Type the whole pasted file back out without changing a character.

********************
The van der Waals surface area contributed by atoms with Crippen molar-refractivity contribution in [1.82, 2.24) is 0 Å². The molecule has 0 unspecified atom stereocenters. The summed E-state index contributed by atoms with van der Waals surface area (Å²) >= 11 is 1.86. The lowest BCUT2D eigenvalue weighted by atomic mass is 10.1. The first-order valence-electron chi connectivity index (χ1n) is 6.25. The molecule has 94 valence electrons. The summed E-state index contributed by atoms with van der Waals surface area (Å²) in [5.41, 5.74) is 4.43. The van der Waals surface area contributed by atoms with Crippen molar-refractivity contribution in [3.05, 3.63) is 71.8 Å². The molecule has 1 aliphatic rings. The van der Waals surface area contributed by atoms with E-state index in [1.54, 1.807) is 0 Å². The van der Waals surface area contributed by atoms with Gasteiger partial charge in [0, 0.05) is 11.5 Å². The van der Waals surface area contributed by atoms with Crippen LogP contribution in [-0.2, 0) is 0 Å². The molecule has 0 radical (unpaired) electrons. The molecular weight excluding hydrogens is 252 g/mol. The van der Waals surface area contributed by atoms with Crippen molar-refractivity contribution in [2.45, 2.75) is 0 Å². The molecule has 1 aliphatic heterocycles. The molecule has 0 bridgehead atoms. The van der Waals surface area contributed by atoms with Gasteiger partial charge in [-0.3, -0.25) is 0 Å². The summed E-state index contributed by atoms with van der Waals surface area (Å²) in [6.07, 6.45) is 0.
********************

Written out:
The van der Waals surface area contributed by atoms with Crippen molar-refractivity contribution in [1.82, 2.24) is 0 Å². The molecule has 0 unspecified atom stereocenters. The summed E-state index contributed by atoms with van der Waals surface area (Å²) >= 11 is 1.86. The lowest BCUT2D eigenvalue weighted by atomic mass is 10.1. The first-order valence-electron chi connectivity index (χ1n) is 6.25. The molecule has 94 valence electrons. The summed E-state index contributed by atoms with van der Waals surface area (Å²) in [5.41, 5.74) is 4.43. The van der Waals surface area contributed by atoms with Crippen molar-refractivity contribution in [3.05, 3.63) is 71.8 Å². The molecule has 1 aliphatic rings. The van der Waals surface area contributed by atoms with E-state index in [1.54, 1.807) is 0 Å². The van der Waals surface area contributed by atoms with Gasteiger partial charge in [0, 0.05) is 11.5 Å². The van der Waals surface area contributed by atoms with Crippen LogP contribution in [-0.2, 0) is 0 Å². The molecule has 0 radical (unpaired) electrons. The molecular weight excluding hydrogens is 252 g/mol. The van der Waals surface area contributed by atoms with Crippen molar-refractivity contribution in [2.45, 2.75) is 0 Å². The molecule has 1 aliphatic heterocycles. The molecule has 0 bridgehead atoms. The van der Waals surface area contributed by atoms with Gasteiger partial charge in [-0.3, -0.25) is 0 Å². The summed E-state index contributed by atoms with van der Waals surface area (Å²) in [6.07, 6.45) is 0.